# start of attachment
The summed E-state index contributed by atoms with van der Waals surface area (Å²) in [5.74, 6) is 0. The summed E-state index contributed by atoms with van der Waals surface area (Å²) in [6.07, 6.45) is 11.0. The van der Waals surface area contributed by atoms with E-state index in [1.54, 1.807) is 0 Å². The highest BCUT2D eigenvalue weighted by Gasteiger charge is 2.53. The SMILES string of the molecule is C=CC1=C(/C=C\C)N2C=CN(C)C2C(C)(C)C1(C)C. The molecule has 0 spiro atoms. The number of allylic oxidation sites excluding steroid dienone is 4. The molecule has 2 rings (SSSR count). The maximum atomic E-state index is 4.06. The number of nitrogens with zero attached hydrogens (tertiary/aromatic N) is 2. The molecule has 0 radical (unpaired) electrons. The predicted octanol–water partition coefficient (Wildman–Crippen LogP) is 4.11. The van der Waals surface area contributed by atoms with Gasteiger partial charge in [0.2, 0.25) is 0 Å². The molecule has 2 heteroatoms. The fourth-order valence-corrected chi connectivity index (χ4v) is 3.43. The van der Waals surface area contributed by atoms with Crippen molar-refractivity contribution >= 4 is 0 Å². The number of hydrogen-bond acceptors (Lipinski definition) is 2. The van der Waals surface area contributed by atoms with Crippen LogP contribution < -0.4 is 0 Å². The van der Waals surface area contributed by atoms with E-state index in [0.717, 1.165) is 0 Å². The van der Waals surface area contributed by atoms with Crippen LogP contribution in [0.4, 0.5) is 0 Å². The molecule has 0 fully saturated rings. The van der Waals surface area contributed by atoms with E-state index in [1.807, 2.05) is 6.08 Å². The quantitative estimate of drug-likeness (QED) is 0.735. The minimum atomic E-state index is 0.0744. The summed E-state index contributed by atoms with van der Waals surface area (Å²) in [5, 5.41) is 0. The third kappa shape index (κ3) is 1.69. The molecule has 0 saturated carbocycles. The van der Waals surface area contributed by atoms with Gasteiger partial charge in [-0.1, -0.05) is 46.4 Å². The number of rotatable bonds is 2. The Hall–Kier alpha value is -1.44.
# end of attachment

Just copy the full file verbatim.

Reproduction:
The summed E-state index contributed by atoms with van der Waals surface area (Å²) in [5.74, 6) is 0. The summed E-state index contributed by atoms with van der Waals surface area (Å²) in [6.07, 6.45) is 11.0. The van der Waals surface area contributed by atoms with E-state index in [1.54, 1.807) is 0 Å². The highest BCUT2D eigenvalue weighted by Gasteiger charge is 2.53. The SMILES string of the molecule is C=CC1=C(/C=C\C)N2C=CN(C)C2C(C)(C)C1(C)C. The molecule has 0 spiro atoms. The number of allylic oxidation sites excluding steroid dienone is 4. The molecule has 2 rings (SSSR count). The maximum atomic E-state index is 4.06. The number of nitrogens with zero attached hydrogens (tertiary/aromatic N) is 2. The molecule has 0 radical (unpaired) electrons. The predicted octanol–water partition coefficient (Wildman–Crippen LogP) is 4.11. The van der Waals surface area contributed by atoms with Gasteiger partial charge in [0.2, 0.25) is 0 Å². The molecule has 2 heteroatoms. The fourth-order valence-corrected chi connectivity index (χ4v) is 3.43. The van der Waals surface area contributed by atoms with Crippen molar-refractivity contribution >= 4 is 0 Å². The number of hydrogen-bond acceptors (Lipinski definition) is 2. The van der Waals surface area contributed by atoms with Crippen LogP contribution < -0.4 is 0 Å². The van der Waals surface area contributed by atoms with E-state index in [0.717, 1.165) is 0 Å². The van der Waals surface area contributed by atoms with Crippen LogP contribution in [0.4, 0.5) is 0 Å². The molecule has 0 fully saturated rings. The van der Waals surface area contributed by atoms with E-state index in [1.807, 2.05) is 6.08 Å². The quantitative estimate of drug-likeness (QED) is 0.735. The minimum atomic E-state index is 0.0744. The summed E-state index contributed by atoms with van der Waals surface area (Å²) in [5, 5.41) is 0. The third kappa shape index (κ3) is 1.69. The molecule has 0 saturated carbocycles. The van der Waals surface area contributed by atoms with Gasteiger partial charge in [-0.1, -0.05) is 46.4 Å². The number of rotatable bonds is 2. The Hall–Kier alpha value is -1.44.